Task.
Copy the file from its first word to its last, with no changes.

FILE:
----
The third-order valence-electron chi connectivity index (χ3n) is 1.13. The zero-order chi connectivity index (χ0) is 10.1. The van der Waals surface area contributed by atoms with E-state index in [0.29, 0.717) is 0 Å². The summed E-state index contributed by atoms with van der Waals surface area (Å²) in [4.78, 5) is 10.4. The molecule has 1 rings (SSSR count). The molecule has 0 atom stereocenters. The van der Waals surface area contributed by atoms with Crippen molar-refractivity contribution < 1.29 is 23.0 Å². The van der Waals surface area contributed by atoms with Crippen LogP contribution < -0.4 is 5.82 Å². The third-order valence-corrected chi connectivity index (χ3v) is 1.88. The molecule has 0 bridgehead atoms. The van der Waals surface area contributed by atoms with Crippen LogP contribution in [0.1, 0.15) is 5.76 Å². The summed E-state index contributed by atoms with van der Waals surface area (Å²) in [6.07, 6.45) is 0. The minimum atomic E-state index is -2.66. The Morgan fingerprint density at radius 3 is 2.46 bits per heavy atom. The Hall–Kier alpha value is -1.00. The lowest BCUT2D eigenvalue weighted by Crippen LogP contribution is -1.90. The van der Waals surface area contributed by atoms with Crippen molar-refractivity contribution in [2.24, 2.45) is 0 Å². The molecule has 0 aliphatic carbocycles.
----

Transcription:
The third-order valence-electron chi connectivity index (χ3n) is 1.13. The zero-order chi connectivity index (χ0) is 10.1. The van der Waals surface area contributed by atoms with E-state index in [0.29, 0.717) is 0 Å². The summed E-state index contributed by atoms with van der Waals surface area (Å²) in [4.78, 5) is 10.4. The molecule has 1 rings (SSSR count). The molecule has 0 atom stereocenters. The van der Waals surface area contributed by atoms with Crippen molar-refractivity contribution < 1.29 is 23.0 Å². The van der Waals surface area contributed by atoms with Crippen LogP contribution < -0.4 is 5.82 Å². The third-order valence-corrected chi connectivity index (χ3v) is 1.88. The molecule has 0 bridgehead atoms. The van der Waals surface area contributed by atoms with Crippen LogP contribution in [0.1, 0.15) is 5.76 Å². The summed E-state index contributed by atoms with van der Waals surface area (Å²) in [6.07, 6.45) is 0. The minimum atomic E-state index is -2.66. The Morgan fingerprint density at radius 3 is 2.46 bits per heavy atom. The Hall–Kier alpha value is -1.00. The lowest BCUT2D eigenvalue weighted by Crippen LogP contribution is -1.90. The van der Waals surface area contributed by atoms with Crippen molar-refractivity contribution in [2.24, 2.45) is 0 Å². The molecule has 0 aliphatic carbocycles.